Posted November 20, 2012 3:44 pm by with 0 comments

Tweet about this on TwitterShare on LinkedInShare on Google+Share on FacebookBuffer this page

In that rare bit of breathing space between back-to-school and holiday shopping, Twitter hired Compete to test the effectiveness of retail Tweets.

Their results were extremely positive and I believe them, but it’s my duty to remind you that Twitter paid for the survey, so make of that what you will.

To conduct the survey, they “observed” 2,600 US web surfers. Once group was exposed to Tweets from 700 retailers (wow!) including Amazon, Nike, and Walmart on They compared those responses to two control groups (we are controlling the horizontal, we are controlling the vertical); one made up of people on who didn’t see any retail Tweets (how did they manage that!), and one group of general internet browsers.

Right off the bat they got an increase in retail web visits. Nice boost over the general internet browsing public, but not much of a boost over the control group. What I get from this is that Twitter users overall are more likely to shop online than non-Twitter users.

Next, we have this:

39% of Twitter users who saw retail Tweets made a purchase from a retail website. That’s not bad. And, it’s a bigger hike up over the control group but a really nice lift over the non-Twitter users.

The note that the lift was evident in every category they tested including apparel, health and beauty, toys, books, sports and more.

Here’s the big news, the more Tweets they saw, the more likely they were to visit and buy.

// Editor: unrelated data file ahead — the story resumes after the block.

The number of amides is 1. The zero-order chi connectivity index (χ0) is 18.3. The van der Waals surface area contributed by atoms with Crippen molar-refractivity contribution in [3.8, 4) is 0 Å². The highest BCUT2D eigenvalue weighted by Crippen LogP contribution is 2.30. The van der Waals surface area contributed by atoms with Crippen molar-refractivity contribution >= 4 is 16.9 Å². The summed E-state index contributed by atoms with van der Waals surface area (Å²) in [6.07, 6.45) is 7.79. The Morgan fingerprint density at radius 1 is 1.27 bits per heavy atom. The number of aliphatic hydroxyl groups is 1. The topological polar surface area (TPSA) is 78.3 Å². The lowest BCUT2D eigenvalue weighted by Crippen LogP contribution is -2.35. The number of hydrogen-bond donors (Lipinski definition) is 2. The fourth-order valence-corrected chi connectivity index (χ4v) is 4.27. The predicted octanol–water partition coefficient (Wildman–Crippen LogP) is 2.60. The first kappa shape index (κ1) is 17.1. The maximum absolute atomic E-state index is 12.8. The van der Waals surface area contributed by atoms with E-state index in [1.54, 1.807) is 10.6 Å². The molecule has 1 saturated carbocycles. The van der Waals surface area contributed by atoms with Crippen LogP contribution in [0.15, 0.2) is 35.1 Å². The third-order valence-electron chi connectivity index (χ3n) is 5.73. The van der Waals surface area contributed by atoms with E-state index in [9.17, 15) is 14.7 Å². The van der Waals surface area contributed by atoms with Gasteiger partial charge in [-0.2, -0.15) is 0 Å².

Look at this! One retail Tweet has a 36.3% conversion rate, but 12 Tweets translates into a 51.4% purchase rate. More than half the people who saw 12 or more retail Tweets bought a product online. I want to be careful here and say that the report doesn’t specify if they bought an item from the store they were exposed to or they just bought.

For example, I see 10 Tweets for Best Buy and 2 for Amazon, then I go and shop at Amazon.

Or is it: I see 12 Tweets from Best Buy then I bought something from Best Buy.

Maybe someone from Compete can clear this up for me.

Either way, it’s a pretty amazing stat. I’m a big Twitter fan but I don’t think it gets the credit it deserves for being a power hitter. Maybe these numbers will convince you. One caveat, though. What the stats don’t tell you is if there’s a saturation point. Surely, there’s a limit to the number of promotional Tweets your average person will tolerate. For me, my max is two a day from any one source. If they clever and space them properly, they could send ten but I’ll only see two because I don’t scan much beyond the front page for current Tweets.

What do you think? Is Twitter working for you?